The ovens are built by a team of volunteers who begin with a stick basket, cover it with clay bricks, and dry it for several months. In use, each oven burns about a cord of wood every week, but the dining room is free of campfire haze because of the incredibly high temperatures. The Flatbread ovens work tirelessly, as all hot food in the restaurants (except for a small burner used to heat up fudge sauce) is cooked with wood. For things like caramelized onions, an enormous black cauldron sits over a fire cooking ingredients like a delicious brew. And all the restaurants, save for the Amesbury restaurant, have an open kitchen visible from the dining room, allowing diners to see their food as it is prepared.
The open atmosphere reassures diners and buoys Flatbread employees. Adalberto Gimenes, manager of the Amesbury location, says the openness changed his life. Arriving from Brazil and speaking no English, Gimenes started as a dishwasher in the Amesbury restaurant. Company-paid ESL classes at the Harvard University Extension School opened his world and his prospects. Flatbread Company is now a Gimenes family affair. His wife, Damaris, is a cook there, and his son, Adalberto, is a baker. “They gave me a chance,” he says. “They made a huge difference for me.” And that gets passed on. “What they did for me,” he says, “I try to do for our customers.”
With degrees in environmental science and business, Gould believes the restaurant bridges the gap between the two. “Flatbread Company is an environmental movement disguised as a business,” he says. Local farms provide seasonal ingredients for the freshest meals and also reduce transportation costs and pollution. A bumper crop of a local ingredients might end up getting worked into a Flatbread special. Flatbread chefs gear menus to community preferences; Hawaii’s restaurant produced Mopsy’s Kalua Pork Pie, a flatbread with pulled pork, pineapple, mozzarella and goat cheese, and a mango barbeque sauce that is now a staple on all menus.
Many Flatbread Company ideas hearken back to Gould’s Amesbury childhood, when he visited his mother’s family on what was then Woodsom Farm. Family-style dining included workers, family, and plentiful fresh food. Swimming in a pond, exploring the gardens, and playing in the hayloft left Gould with an appreciation for Mother Nature and for knowing where food comes from. “It was magic,” he says.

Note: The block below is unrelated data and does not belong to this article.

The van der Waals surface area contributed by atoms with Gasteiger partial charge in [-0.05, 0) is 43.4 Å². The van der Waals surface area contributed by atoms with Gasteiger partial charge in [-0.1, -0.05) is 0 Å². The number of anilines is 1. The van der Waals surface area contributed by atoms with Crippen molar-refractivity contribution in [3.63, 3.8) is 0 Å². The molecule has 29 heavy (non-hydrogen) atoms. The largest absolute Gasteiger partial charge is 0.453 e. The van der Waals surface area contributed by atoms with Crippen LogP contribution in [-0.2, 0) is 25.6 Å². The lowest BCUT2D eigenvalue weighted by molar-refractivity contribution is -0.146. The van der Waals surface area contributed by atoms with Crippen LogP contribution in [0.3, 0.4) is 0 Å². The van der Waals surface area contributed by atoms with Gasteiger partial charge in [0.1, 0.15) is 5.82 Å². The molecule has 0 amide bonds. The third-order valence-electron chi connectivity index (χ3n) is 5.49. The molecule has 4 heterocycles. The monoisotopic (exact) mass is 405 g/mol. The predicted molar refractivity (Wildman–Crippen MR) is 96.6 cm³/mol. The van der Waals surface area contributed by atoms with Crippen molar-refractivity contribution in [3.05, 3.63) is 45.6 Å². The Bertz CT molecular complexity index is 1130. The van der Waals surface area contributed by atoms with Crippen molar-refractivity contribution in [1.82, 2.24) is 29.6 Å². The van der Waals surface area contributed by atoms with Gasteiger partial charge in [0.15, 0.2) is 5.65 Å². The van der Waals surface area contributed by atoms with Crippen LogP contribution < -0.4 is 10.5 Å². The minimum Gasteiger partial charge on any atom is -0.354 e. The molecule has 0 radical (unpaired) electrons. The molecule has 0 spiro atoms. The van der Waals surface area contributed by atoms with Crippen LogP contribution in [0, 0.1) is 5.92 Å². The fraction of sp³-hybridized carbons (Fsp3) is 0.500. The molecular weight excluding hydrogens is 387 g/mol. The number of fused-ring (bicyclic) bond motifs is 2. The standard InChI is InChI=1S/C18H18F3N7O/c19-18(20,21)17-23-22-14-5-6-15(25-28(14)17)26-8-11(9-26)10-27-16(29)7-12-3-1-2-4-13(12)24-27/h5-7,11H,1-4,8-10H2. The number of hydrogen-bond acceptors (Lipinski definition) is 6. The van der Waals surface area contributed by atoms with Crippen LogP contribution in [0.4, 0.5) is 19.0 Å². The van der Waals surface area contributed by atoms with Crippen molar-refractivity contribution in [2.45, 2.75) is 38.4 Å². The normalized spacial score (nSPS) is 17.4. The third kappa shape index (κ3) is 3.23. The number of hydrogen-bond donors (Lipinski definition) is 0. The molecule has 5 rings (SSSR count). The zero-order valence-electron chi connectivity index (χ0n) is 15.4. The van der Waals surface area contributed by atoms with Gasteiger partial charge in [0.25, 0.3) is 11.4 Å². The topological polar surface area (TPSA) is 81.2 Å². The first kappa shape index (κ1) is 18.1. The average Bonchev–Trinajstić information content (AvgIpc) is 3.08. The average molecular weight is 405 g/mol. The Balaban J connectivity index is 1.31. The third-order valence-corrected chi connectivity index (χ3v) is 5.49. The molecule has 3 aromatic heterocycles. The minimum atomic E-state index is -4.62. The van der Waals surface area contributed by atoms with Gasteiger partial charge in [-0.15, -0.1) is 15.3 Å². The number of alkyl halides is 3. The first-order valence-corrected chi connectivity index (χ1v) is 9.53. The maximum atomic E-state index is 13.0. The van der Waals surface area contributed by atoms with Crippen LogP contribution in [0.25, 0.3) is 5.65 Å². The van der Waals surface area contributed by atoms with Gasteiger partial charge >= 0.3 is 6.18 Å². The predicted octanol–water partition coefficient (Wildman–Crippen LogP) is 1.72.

Gould is conscious of the possibility that as Flatbread Company expands, consumers will associate it with a chain and the belief some consumers have about chain restaurants serving mediocre food. Gould disagrees; he thinks of Flatbread Company as more like state parks. “You can’t have too many of those,” he says. Each restaurant, although recognizable as a Flatbread Company, has its own flavor that reflects its community, customers, and staff. “My mom had seven kids, and we are all different,” quips Meehan.
Despite the recent economic downturn, Flatbread Company never experienced the anticipated 10 to 15 percent decrease in sales. Instead, it intensified customer satisfaction, eliminating charges for extra salad dressing or sauce to keep customers happy. It might have taken some money off overall, but, says Meehan, the company remained strong.
Gould credits Flatbread Company staff with the popularity of the restaurants. “We have great people who take care of what needs to be taken care of,” he says. Managing partners earn a share of the base profits, which Gould hopes fosters an entrepreneurial spirit. If employees are invested, they will likely care more about the restaurants’ success. For instance, one Portland waiter brought his homemade caffeine-free Mad River Root Beer to the attention of managers, and it’s now offered on menus.
With feelings of community obligation running deep, even the buildings that house Flatbread Company restaurants get extra consideration. “We honor the building and put a restaurant on the inside,” says Gould. “We respect the building and don’t try to turn it into something else.”
Both owners put in long hours but don’t hide that they organize work around surfing times. Hardly the image of button-downed businessmen, Gould and Meehan are nevertheless driven. Despite the seemingly breezy surface (they wanted to name corporate headquarters “The Clubhouse”), Flatbread Company is meticulous in its operation and compelled to honor its mission. “It is a casual atmosphere, but we are very serious about what we do,” says Gould. Workers sample menu items weekly, and secret shoppers evaluate how everything is running. Independent sanitation testers ensure that cleanliness exceeds normal restaurant requirements.
Meehan believes customers notice the good “groove” that he himself feels upon entering Flatbread Company restaurants. “People want good food, and they can trust that we are going to great pains to provide that,” he says.
Headquarters: North Hampton, NH. Number of Restaurants: 10. Year Founded: 1998. Employees: approximately 450. Owners: Jay Gould and John Meehan. Contact: 603-926-9401 (headquarters). flatbreadcompany.com.